As our long-time readers know, every year the novitiate sisters cook up a special day of celebration for the Professed Sisters. By tradition this is the feast of St. Mary Magdalene, the great apostle to the Apostles but since her feast was on Sunday we decided to have the celebration on the feast of St. Anne. Her day is special for us because it was on her feast we received permission from the bishop to resume the building of our monastery after a 10-year hiatus due to the Depression. Sr. Denise Marie requested that, since the novitiate sisters have their cook or helper days anyway, to keep the cooking SIMPLE so that the sisters could relax a little as well. It seems that the novices idea of SIMPLE is a bit different, or else, they just got carried away in the creative process!

The "theme" somehow turned into Mexican although dinner was Sloppy-Joes, Mojo fries, Flame-seared corn, Ratatouille with Pecan Pie and Hokey-pokey cake. Supper, which is usually a light meal (but wasn't!) offered Empanada's, Mexican slaw, Guacamole, Avocado and Corn Salsa and black beans. Something for everyone! For afternoon snack, which is something we have only on big feasts, Sr. Mary Veronica made her S'mores cake. It was very tasty on a hot day.

In the morning the novitiate sisters presented their pinata for the professed to take a whack at which they all enjoyed and Sabina especially loved it when the pinata broke! At one point, one of the novices came into the kitchen and said, "I went into the community room and some of the professed are dancing!" We also heard that they were trying to see how many state songs they could sing! In other words, the sisters were enjoying themselves! The day ended with one of Sr. Maureen's fun quizzes and while all enjoyed themselves we were all grateful to return to our usual schedule and silence the next day!

Plus, there were leftover's to enjoy during the next few days!

Joys of Summer

We are all enjoying the welcome relief from the heat wave! The garden loved it, and with the day of a good soaking rain everything shot up 10 feet! Well, OK, maybe not 10 feet!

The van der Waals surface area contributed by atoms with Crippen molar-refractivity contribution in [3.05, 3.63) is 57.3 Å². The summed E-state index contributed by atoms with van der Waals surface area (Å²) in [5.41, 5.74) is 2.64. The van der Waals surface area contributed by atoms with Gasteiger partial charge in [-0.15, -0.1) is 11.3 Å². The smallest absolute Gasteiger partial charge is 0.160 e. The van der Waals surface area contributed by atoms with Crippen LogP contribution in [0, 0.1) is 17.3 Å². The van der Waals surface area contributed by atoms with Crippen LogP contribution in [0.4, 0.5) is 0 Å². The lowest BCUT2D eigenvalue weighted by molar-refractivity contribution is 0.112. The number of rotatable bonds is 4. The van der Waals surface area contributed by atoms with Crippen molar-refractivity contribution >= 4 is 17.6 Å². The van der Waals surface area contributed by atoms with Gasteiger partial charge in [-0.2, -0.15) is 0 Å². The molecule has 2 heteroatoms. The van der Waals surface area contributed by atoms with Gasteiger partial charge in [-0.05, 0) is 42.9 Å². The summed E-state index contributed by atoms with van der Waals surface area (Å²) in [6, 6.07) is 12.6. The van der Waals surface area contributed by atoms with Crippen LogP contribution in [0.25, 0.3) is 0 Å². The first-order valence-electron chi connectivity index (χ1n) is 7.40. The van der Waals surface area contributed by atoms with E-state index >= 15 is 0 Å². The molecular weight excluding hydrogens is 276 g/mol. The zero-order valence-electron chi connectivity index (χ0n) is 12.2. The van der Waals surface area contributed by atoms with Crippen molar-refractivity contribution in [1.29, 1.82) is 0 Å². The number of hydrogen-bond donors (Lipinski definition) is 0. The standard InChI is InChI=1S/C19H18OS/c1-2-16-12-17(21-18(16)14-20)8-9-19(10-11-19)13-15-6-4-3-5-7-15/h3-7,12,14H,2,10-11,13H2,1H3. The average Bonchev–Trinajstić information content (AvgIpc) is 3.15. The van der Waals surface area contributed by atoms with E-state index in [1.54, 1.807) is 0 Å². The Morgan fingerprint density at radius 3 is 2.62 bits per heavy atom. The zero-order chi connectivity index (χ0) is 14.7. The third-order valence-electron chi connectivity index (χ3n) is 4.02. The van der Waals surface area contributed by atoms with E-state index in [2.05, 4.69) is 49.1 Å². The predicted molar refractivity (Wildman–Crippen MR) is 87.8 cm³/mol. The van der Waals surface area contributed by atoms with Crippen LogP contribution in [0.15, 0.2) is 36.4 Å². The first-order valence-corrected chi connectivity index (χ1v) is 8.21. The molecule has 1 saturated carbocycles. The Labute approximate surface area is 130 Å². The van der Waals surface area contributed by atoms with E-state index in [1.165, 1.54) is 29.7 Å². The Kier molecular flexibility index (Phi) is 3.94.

At dinner dishes Sr. Mary Jacinta said, "I ate 2 plums at meditation this morning! They were delicious! I'm going to pick more at recreation!" So, a group of sisters donned hats, Sr. Mary Magadene found the tallest ladder she could find and the eating, I mean, the picking, began in earnest!

Later, evening recreation was spent showing off each others growing project to each other.

This year the garden isn't that big but more sisters than usual decided to grow one or two things.

Sr. Mary Veronica has a beet patch, Sr. Maria Teresa loving cares for her basil which she is growing for pesto! Sr. Joseph Maria has her garden box with all sorts of vegetables. Sr. Mary Cecilia, Sr. Mary Jacinta and Sr. Mary Martin are growing tomatoes, beans and parsley. Sr. Mary Magdalene has a large squash and zucchini patch the fruits of which have even made itinto Fr. Gregory's morning homilies. Like anyone who grows zucchini, Sr. Mary Magdalene has found that no matter how much you give away or freeze there is still more! Sr. Mary Catharine nurtures the small vineyard and has a small garden of green and salmon colored zinnias and large white marigolds (supposedly!). As she is busy "growing" novices she doesn't have much time for much more than that and she tells us that, "I like to grow zinnias and marigolds."

"They're glorified weeds! You can count on them to grow, they produce lots of flowers that make people happy and the nice neatly weeded rows give me delusions of control!"

The vineyard is producing a small crop of grapes. Fortunately, it seems we have the black rot under control. What isn't under control are the birds who know just the right moment to eat every single grape.

Last year, Sr. Mary Catharine decided to wait one more day before harvesting. You guessed it! The next morning nary a grape was on the vines!

By the way, yes we know that the layout of this post is especially awful. If you have any tricks as to how the post you are producing can look the same as the published post please email us at Thank you!


The Dominicans are at it again!

What are we up to now? Well, really, nothing we haven't been doing...praying! But this time Dominicans all over the world received the invitation we have been waiting for: to pray for the success of the full reconciliation of the Society of Pius X with Rome. If you read the interview of our brother, Archbishop DiNoia, OP you might have missed the last question and answer: